From the broadsheet to cyberspace
By Broderick Perkins
Originally Published Copyright © October 15, 1999
“Truth is a battle of perceptions. People only see what they are prepared to confront. It’s not what you look at that matters, but what you allow yourself to see.”
- Emily VanCamp as Emily Thorne (Revenge)
SAN JOSE, CA — After 16 years with the Mercury News, I’ve resigned my post as real estate writer, but not my job as a real estate journalist.
The World Wide Web presents me — and you — with new and compelling challenges.
Study after study reveals that a growing number of you, real estate consumers, are looking to the Internet to rent, buy, sell, fix up and fill your housing.
You’ve also indicated you prefer solid information to help you navigate the ordeal.
Unfortunately, editorial content in cyberspace simply isn’t what it is on the broadsheet.
Web-based real estate information is often static, rudimentary stuff. That’s fine if all you need is to background yourself in the fundamentals.
It’s not good enough, however, to help you keep abreast of the record-breaking boom that’s gripped Silicon Valley, the nation’s hottest housing market, now in crisis mode.
Along with the basics, you need timely, objective news coverage, analysis and informational content that explains how today’s real estate market twists and turns affect your housing decisions.
You’ve said as much.
This summer, a survey by the Newspaper Association of America said 75 percent of home buyers read real estate-related articles or editorials when searching for a home and 66 percent of newspaper subscribers read real estate articles even when they’re not in the market for a new home.
“Consumers trust newspapers for the information they need every day. So when it comes to buying a home — one of the most important decisions in their lives — it’s no surprise that they turn to newspapers, both in print and online,” said association president and CEO John F. Sturm.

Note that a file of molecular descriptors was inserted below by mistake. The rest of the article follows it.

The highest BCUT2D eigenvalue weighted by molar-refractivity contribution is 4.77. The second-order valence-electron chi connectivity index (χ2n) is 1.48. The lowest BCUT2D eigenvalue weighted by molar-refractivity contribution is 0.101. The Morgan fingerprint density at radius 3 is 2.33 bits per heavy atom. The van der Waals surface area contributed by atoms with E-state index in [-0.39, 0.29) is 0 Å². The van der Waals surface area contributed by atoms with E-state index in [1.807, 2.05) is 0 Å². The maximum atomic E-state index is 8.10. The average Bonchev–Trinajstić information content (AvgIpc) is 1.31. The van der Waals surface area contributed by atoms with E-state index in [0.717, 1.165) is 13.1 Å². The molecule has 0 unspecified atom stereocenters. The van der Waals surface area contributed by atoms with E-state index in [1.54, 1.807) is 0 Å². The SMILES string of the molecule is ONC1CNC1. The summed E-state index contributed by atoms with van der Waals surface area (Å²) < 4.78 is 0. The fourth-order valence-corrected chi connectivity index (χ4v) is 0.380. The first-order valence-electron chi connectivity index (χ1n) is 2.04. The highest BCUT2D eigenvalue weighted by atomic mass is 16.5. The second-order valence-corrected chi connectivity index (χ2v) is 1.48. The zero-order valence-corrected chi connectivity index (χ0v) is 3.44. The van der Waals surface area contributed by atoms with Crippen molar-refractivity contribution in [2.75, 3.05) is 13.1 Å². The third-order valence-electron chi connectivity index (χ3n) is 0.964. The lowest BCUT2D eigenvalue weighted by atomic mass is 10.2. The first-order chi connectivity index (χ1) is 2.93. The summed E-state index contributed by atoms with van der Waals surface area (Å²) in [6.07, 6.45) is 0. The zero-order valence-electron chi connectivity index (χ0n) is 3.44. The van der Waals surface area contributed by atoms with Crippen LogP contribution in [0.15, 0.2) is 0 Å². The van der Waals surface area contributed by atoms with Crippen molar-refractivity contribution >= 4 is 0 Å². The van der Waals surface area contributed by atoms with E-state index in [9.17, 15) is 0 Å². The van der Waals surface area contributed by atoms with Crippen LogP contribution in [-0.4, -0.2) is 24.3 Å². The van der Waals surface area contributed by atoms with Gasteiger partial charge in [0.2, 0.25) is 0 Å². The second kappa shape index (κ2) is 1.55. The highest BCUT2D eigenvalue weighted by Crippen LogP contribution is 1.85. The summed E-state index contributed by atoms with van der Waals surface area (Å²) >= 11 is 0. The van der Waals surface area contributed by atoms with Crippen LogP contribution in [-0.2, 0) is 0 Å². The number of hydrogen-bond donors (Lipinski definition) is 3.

Mercury Center’s own real estate Web page, the electronic edition of the newspaper’s Real Estate section, enjoyed a whopping 745 percent increase in traffic after Knight Ridder, Mercury News’ parent company, launched HomeHunter, a real estate listings and information site. Before HomeHunter, the stand-alone real estate home page received only about 14,000 visits a month. After HomeHunter launched — with prominent links to the real estate news — traffic to the news area soared to 118,000 visits a month.
In Internet vernacular, that’s a lot of eyeballs.
Do the math.
The demand for realty news you can use is growing, and it’s not just another Silicon Valley phenomenon.
A record 67 percent of Americans own their own home. That number should reach 70 percent in another 10 years, according to U.S. Department of Housing and Urban Development.
Housing — owned and rented — and everything that goes in it, on it and around it, is the single greatest expenditure for most consumers.
You need objective information to help you make the best decisions for your money.
Consumers spend nearly 40 cents of every dollar for housing and its related costs, according to the Bureau of Labor Statistics’ Consumer Price Index. Home buying, renting and related purchases of goods and services account for at least 20 percent of the nation’s Gross National Product — the value of all goods and services produced in the United States.
You need to know when to move and when to stay put.
Economists say that as goes the real estate market so goes the economy. The housing market can signal an economy climbing out of a recession or it can signal an economy slipping into one.
When consumer confidence is down, you avoid major purchases. When it’s up, you buy homes.
The economic impact alone is enough to warrant plenty of solid information.
But there’s more.
Reams of regulations from all levels of government cast a confusing net of law over realty transactions. Legislation to draft still more laws, court cases to help decipher existing laws and hearings, mediation and arbitration to settle disputes over legal interpretations of realty law add to the confusing morass that surrounds your home.
How do you sift through it all?
That’s your challenge.
Learn the difference between editorial content and objective news coverage of the real estate market, on or off the Internet.
My challenge is, as always, to make your job easier.
I hope to help raise the bar for real estate coverage on the Internet and bring it more in line with what you’ve come to expect from me at the Mercury News.
Thank you for reading my copy all these years.
Thanks for the kudos and thanks for the brickbats that helped keep me on my toes.
See you in the interactive funny papers.
About This Column
When I “retired” from the San Jose Mercury News on October 15, 1999, I wrote this piece as my final column. Managing editors decided not to publish it because it was too promotional, and as such, a possible conflict of interest.
So be it.